Most white folks who speak to me about Charleston, South Carolina tell me they’ve “heard so much about it!” “I’ve heard it’s really cosmopolitan, and the food is great, right?” they ask me. I’m not sure how to respond to that, in all honesty. I usually pause with hesitation, searching for a way to explain the racism that’s inextricable from its culture and atmosphere. Then I just laugh nervously and say “um…it’s an interesting place.” But what I really want to say is this: Charleston racism is similar to liberal racism–it’s built into the very structure of its institutions, and it’s steeped in respectability politics.

What’s respectability politics? I speak about the phrase in quite a few of my articles. In the context of this conversation, it’s the quiet nature of southern racism. It’s funneled through white southern expectations of civility–that is, chivalry, charm, and politeness. These expectations for civility are a tool that the white south ends up using to police and invalidate southerners of color. But, more than this, southern respectability politics permit white southerners to appropriate the POC (people of color) cultures. White southerners not only possess this financial power to enact appropriation, but also have the social power too. White culture rules the most (economically) highly valued areas of the city, and so this generally disempowers communities of color in accordance with the standard logics of white supremacy.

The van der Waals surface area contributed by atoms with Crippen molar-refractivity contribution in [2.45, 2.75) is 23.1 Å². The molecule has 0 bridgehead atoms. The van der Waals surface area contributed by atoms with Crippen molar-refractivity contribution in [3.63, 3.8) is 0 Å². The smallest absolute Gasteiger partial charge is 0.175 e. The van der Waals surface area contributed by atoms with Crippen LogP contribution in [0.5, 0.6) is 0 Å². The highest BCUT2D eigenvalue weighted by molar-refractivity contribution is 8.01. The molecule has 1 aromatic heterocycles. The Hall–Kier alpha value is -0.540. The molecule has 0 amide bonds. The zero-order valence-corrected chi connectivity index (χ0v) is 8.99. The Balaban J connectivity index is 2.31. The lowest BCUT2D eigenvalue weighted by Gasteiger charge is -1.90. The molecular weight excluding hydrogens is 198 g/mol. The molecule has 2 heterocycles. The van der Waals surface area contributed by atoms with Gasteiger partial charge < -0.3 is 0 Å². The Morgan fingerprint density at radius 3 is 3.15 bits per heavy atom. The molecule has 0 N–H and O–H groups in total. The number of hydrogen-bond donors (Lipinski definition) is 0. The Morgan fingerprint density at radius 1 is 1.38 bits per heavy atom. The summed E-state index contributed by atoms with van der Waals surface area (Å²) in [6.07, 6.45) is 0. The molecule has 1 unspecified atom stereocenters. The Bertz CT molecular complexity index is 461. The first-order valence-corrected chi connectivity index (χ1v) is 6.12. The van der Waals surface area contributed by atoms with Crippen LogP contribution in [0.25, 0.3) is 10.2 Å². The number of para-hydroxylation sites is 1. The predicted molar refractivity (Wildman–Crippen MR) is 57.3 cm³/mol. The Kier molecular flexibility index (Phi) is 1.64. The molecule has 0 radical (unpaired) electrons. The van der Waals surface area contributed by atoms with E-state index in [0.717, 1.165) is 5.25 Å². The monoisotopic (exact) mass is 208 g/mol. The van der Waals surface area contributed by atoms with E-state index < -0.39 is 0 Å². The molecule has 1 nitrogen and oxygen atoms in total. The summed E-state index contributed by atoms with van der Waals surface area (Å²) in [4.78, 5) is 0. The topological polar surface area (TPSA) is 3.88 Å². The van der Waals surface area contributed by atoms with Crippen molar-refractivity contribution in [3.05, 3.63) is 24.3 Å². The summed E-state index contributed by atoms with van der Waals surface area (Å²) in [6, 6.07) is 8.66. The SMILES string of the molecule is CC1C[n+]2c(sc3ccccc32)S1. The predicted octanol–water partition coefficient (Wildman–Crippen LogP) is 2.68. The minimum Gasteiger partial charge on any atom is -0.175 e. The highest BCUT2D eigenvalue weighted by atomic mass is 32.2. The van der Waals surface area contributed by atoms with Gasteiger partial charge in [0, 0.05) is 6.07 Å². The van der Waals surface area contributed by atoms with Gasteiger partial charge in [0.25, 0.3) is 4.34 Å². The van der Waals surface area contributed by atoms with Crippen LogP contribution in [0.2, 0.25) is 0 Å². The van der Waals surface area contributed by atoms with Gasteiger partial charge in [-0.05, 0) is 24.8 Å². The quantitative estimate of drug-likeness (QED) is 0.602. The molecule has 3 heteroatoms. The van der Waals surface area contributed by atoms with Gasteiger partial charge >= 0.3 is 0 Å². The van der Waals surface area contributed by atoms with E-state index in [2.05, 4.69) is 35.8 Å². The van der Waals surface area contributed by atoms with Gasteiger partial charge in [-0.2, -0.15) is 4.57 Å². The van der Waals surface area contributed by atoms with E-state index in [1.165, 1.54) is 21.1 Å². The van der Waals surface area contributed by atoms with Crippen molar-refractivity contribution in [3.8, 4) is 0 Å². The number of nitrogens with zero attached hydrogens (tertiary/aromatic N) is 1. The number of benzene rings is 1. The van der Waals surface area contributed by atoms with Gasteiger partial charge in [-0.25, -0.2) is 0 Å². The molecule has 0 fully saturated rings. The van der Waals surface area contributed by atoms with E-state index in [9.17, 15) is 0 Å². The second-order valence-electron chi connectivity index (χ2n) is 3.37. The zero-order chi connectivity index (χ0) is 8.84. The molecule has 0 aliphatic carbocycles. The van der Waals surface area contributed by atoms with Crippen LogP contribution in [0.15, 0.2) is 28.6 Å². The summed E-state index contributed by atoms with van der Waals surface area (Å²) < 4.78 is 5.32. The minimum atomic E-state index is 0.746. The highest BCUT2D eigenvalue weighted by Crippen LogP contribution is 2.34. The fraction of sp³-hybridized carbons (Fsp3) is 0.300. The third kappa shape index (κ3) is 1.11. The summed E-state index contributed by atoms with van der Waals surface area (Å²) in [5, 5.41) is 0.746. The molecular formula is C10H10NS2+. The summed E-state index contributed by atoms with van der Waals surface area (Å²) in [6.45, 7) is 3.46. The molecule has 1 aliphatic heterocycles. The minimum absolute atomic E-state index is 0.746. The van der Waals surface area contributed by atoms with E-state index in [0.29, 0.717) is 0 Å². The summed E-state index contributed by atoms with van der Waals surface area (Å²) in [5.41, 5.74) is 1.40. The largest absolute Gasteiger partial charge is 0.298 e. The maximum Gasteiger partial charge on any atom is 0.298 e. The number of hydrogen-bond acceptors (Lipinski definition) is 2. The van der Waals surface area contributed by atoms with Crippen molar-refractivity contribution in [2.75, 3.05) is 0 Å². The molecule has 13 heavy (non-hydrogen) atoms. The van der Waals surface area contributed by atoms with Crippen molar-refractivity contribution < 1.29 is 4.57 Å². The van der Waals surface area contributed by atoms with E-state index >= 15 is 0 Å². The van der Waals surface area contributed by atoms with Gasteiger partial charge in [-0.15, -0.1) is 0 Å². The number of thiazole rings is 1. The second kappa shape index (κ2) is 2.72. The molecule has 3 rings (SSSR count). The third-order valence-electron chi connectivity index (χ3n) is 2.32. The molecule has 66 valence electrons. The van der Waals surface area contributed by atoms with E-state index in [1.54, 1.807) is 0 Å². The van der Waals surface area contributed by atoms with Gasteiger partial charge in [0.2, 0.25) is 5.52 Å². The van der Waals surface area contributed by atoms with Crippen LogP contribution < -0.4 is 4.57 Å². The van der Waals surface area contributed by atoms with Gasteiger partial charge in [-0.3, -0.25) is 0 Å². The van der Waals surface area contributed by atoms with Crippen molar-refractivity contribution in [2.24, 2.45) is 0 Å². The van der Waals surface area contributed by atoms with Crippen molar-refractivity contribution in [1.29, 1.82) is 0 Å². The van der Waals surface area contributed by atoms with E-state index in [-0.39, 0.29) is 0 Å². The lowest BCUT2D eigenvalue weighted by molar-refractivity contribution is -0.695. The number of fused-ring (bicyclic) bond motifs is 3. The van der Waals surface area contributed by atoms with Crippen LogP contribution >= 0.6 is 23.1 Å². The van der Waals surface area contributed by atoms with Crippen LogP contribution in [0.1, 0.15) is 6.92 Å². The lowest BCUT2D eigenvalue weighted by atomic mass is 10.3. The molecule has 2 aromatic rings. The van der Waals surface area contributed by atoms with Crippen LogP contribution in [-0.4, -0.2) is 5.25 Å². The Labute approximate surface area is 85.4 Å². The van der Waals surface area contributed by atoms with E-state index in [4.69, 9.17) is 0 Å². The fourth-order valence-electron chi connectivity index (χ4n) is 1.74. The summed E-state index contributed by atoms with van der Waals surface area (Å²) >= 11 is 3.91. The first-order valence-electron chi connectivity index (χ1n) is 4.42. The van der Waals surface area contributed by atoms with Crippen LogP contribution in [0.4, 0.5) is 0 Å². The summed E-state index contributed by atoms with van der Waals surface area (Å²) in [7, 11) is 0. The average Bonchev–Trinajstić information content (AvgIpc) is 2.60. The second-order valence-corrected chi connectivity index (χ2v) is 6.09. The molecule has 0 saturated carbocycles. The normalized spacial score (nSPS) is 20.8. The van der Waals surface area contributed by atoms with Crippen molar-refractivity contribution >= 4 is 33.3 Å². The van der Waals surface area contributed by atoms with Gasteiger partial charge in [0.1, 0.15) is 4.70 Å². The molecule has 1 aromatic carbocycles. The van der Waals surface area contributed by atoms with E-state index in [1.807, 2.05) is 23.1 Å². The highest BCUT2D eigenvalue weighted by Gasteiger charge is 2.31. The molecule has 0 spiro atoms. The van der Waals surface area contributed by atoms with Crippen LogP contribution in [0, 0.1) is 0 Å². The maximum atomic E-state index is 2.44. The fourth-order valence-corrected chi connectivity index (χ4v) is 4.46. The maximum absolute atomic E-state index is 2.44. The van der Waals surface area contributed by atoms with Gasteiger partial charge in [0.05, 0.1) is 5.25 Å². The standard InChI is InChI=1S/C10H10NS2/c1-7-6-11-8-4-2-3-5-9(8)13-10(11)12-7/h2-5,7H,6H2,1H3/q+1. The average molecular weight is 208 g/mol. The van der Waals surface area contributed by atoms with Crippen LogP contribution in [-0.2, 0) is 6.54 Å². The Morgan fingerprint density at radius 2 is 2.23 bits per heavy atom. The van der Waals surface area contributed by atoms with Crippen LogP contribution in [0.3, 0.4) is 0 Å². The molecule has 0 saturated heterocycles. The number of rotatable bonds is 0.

According to an article entitled “How Gullah Cuisine Has Transformed Charleston Dining” in Eater, “the rise of the Charleston restaurant scene in the last 20 years has coincided with a gentrification that’s brought with it higher residential and commercial rents, and changed the demographics of the city from being over 60 percent [B]lack in the ‘80s to being only roughly 30 percent black” as of 2014. In Charleston, white appropriation of Gullah food and culture has profited white businesses and accelerated gentrification. It has quite directly benefited white folks and not only disadvantaged but oppressed and exploited Black Gullah people. Gullah and Geechee people are the descendents of West African slaves who, according to historian Joseph Opala in an article published by the Freeman Institute, “worked on the rice plantations in South Carolina and Georgia.”

Charleston isn’t necessarily intent on repairing the injustices that it claims are isolated to the past. Its downtown area celebrates its colonial and racist past quite openly. The city has it all: streets called King, Queen, and George, horse carriage tours, and cobblestone roads. And to top it all off, Charleston hosts an appropriated food culture. It does so after already making open efforts to displace Gullah people while still attempting to utilize Gullah culture for the benefit of generating a cosmopolitan Gullah culture from which white southerners garner the majority of the profit. The town of Mount Pleasant is undergoing massive development, and one of the consequences of this is the displacement of Gullah people who live there and the businesses they run. Gullah people have historically constructed sweetgrass baskets and other grass-made objects. They have previously sold them in Mount Pleasant, but are now increasingly unable.

This displacement and structural oppression of Gullah people in many parts of the city cannot be ignored while white-owned restaurants are profiting off of Gullah Geechee heritage that, according to Afroculinaria, was nourished by the “skills, knowledge and blood” of Gullah ancestors.